Within America’s military, there is a never-ending emphasis on force readiness, which many associate with important things like equipment maintenance, training for personnel, and of course, the continued development of new, more advanced weapons platforms. However, from a logistical side, “readiness” means much more than ensuring our troops have the right gear and are trained in how to use them; it also means ensuring military personnel remain healthy enough to fight.

At home, we face similar challenges, and although we may not regularly use the words like “readiness” or “deployable” in our assessment of our own health and that of our loved ones, we are still left making these same types of observations.

“I can’t make it to work, my whole family is sick,” is the civilian equivalent of, “our unit is non-deployable because illness has crippled our combat effectiveness.”

This year, influenza, or the flu as it’s commonly referred to, has been particularly widespread — so much so that the Federal Government’s Center for Disease Control has issued warnings about infection rates in 49 states and Puerto Rico. To date, 30 children have died due to influenza infection this flu season, and the numbers are expected to continue to climb.

Of course, if there are no children or elderly people in your home, the flu is still cause for concern from a readiness standpoint. According to the CDC, more than 30% of people infected with the flu this year have required hospitalization for treatment.  Even if you were vaccinated, you run the risk of infection, as this year’s vaccine has proven ineffective at combating the particular strain of influenza crossing the country. Whether it’s staying healthy enough to keep the paychecks rolling in, or a prepper mindset pushing you to stay ready to do what has to be done in case of an emergency, being horizontal for a week of flu recovery, and potentially spreading the illness to others, isn’t something anyone wants to do.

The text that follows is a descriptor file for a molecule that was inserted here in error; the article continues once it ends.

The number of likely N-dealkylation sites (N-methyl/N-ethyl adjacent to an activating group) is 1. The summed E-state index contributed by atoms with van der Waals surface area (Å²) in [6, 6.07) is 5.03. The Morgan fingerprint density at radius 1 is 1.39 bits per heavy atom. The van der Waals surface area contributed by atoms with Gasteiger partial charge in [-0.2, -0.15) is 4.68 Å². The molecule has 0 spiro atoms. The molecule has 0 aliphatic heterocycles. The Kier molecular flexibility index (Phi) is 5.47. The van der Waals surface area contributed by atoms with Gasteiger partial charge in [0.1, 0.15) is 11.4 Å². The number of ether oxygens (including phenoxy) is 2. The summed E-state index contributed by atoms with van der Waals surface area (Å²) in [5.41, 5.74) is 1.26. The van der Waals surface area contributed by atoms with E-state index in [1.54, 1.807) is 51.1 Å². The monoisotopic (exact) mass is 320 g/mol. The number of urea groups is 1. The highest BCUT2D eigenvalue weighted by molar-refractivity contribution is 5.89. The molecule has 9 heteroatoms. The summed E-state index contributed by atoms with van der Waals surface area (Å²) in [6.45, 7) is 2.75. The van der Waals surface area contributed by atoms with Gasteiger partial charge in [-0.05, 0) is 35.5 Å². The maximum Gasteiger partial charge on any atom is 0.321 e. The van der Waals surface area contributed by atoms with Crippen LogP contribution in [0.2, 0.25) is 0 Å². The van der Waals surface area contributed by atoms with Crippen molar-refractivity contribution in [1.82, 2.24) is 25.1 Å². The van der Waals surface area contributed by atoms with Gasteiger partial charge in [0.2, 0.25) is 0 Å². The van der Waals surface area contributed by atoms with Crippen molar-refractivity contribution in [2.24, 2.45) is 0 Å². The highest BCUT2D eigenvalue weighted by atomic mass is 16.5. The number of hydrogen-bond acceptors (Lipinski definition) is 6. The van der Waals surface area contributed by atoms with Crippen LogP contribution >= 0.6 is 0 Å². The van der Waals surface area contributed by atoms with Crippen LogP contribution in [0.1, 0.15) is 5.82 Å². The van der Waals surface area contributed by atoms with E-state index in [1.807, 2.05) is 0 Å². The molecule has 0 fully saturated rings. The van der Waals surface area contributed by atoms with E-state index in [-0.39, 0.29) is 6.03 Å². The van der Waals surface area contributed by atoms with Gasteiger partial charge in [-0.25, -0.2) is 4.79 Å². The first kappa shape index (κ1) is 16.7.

So in the interest of maintaining a good level of readiness in your home (or just staying out of the hospital), here are some tips you can use to make sure you and your family aren’t negatively affected by this year’s particularly rough flu season, courtesy of the Center for Disease Control:

  • Try to avoid close contact with sick people.
  • While sick, limit contact with others as much as possible to keep from infecting them.
  • If you are sick with a flu-like illness, the CDC recommends that you stay home for at least 24 hours after your fever is gone except to get medical care or for other necessities (your fever should be gone for 24 hours without the use of a fever-reducing medicine).
  • Cover your nose and mouth with a tissue when you cough or sneeze. Throw the tissue in the trash after you use it.
  • Wash your hands often with soap and water. If soap and water are not available, use an alcohol-based hand rub.
  • Avoid touching your eyes, nose and mouth. Germs spread this way.
  • Clean and disinfect surfaces and objects that may be contaminated with germs like the flu.

It also helps to know the symptoms of the flu when you see them. Remember, if you suspect one of your family members is ill, it’s best to get them to a doctor. Although the flu is a viral infection, meaning antibiotics won’t help, there are antiviral medications that can help your body combat the influenza infection, getting you back on your feet sooner, and hopefully preventing you from joining that 30% of infected people who end up spending some time in a hospital bed.

  • Fever* or feeling feverish/chills
  • Cough
  • Sore throat
  • Runny or stuffy nose
  • Muscle or body aches
  • Headaches
  • Fatigue (tiredness)
  • Some people may have vomiting and diarrhea, though this is more common in children than adults.

*Remember that not everyone that gets the flu will exhibit all of these symptoms. Fever, in particular, is not always present.